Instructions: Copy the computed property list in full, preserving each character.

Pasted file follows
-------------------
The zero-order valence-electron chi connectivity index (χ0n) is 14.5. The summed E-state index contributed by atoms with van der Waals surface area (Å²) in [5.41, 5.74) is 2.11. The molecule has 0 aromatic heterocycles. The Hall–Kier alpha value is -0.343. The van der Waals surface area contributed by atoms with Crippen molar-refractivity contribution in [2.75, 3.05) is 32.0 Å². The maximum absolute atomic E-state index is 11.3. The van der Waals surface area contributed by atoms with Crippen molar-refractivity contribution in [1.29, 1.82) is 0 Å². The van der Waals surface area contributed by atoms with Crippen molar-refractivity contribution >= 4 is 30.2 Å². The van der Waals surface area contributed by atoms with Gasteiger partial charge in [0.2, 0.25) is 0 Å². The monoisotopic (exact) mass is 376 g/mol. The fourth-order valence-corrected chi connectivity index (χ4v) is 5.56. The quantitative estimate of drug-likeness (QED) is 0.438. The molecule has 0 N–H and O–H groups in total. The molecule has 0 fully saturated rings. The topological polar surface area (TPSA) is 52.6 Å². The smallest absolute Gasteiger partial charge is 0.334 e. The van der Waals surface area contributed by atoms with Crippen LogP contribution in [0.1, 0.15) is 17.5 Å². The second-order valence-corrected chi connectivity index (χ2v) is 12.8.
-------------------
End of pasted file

The zero-order valence-electron chi connectivity index (χ0n) is 14.5. The summed E-state index contributed by atoms with van der Waals surface area (Å²) in [5.41, 5.74) is 2.11. The molecule has 0 aromatic heterocycles. The Hall–Kier alpha value is -0.343. The van der Waals surface area contributed by atoms with Crippen molar-refractivity contribution in [2.75, 3.05) is 32.0 Å². The maximum absolute atomic E-state index is 11.3. The van der Waals surface area contributed by atoms with Crippen molar-refractivity contribution in [1.29, 1.82) is 0 Å². The van der Waals surface area contributed by atoms with Crippen molar-refractivity contribution >= 4 is 30.2 Å². The van der Waals surface area contributed by atoms with Gasteiger partial charge in [0.2, 0.25) is 0 Å². The monoisotopic (exact) mass is 376 g/mol. The fourth-order valence-corrected chi connectivity index (χ4v) is 5.56. The quantitative estimate of drug-likeness (QED) is 0.438. The molecule has 0 N–H and O–H groups in total. The molecule has 0 fully saturated rings. The topological polar surface area (TPSA) is 52.6 Å². The smallest absolute Gasteiger partial charge is 0.334 e. The van der Waals surface area contributed by atoms with Crippen LogP contribution in [0.1, 0.15) is 17.5 Å². The second-order valence-corrected chi connectivity index (χ2v) is 12.8.